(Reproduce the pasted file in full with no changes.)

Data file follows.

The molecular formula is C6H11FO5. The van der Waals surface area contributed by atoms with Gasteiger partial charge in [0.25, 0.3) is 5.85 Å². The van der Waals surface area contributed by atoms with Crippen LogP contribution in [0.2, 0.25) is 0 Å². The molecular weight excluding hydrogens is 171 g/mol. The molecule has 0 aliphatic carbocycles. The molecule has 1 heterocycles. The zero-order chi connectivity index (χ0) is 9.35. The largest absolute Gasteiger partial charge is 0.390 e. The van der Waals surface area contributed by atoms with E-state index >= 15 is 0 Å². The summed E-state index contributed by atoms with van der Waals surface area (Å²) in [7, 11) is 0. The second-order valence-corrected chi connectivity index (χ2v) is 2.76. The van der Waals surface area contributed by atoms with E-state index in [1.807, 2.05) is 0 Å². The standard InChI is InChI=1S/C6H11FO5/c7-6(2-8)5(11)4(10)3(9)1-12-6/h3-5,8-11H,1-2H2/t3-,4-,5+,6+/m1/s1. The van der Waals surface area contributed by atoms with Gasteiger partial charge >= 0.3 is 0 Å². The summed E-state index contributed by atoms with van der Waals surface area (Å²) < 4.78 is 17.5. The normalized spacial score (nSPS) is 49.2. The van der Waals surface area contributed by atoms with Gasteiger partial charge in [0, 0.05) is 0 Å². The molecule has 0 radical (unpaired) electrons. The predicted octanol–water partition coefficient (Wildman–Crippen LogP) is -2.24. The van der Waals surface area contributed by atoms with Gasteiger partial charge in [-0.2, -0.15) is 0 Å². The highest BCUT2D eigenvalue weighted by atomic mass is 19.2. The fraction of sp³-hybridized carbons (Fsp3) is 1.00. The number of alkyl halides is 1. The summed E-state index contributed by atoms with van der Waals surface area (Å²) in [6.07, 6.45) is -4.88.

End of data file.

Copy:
The molecular formula is C6H11FO5. The van der Waals surface area contributed by atoms with Gasteiger partial charge in [0.25, 0.3) is 5.85 Å². The van der Waals surface area contributed by atoms with Crippen LogP contribution in [0.2, 0.25) is 0 Å². The molecular weight excluding hydrogens is 171 g/mol. The molecule has 0 aliphatic carbocycles. The molecule has 1 heterocycles. The zero-order chi connectivity index (χ0) is 9.35. The largest absolute Gasteiger partial charge is 0.390 e. The van der Waals surface area contributed by atoms with E-state index >= 15 is 0 Å². The summed E-state index contributed by atoms with van der Waals surface area (Å²) in [7, 11) is 0. The second-order valence-corrected chi connectivity index (χ2v) is 2.76. The van der Waals surface area contributed by atoms with E-state index in [1.807, 2.05) is 0 Å². The standard InChI is InChI=1S/C6H11FO5/c7-6(2-8)5(11)4(10)3(9)1-12-6/h3-5,8-11H,1-2H2/t3-,4-,5+,6+/m1/s1. The van der Waals surface area contributed by atoms with Gasteiger partial charge >= 0.3 is 0 Å². The summed E-state index contributed by atoms with van der Waals surface area (Å²) < 4.78 is 17.5. The normalized spacial score (nSPS) is 49.2. The van der Waals surface area contributed by atoms with Gasteiger partial charge in [0, 0.05) is 0 Å². The molecule has 0 radical (unpaired) electrons. The predicted octanol–water partition coefficient (Wildman–Crippen LogP) is -2.24. The van der Waals surface area contributed by atoms with Gasteiger partial charge in [-0.2, -0.15) is 0 Å². The highest BCUT2D eigenvalue weighted by atomic mass is 19.2. The fraction of sp³-hybridized carbons (Fsp3) is 1.00. The number of alkyl halides is 1. The summed E-state index contributed by atoms with van der Waals surface area (Å²) in [6.07, 6.45) is -4.88.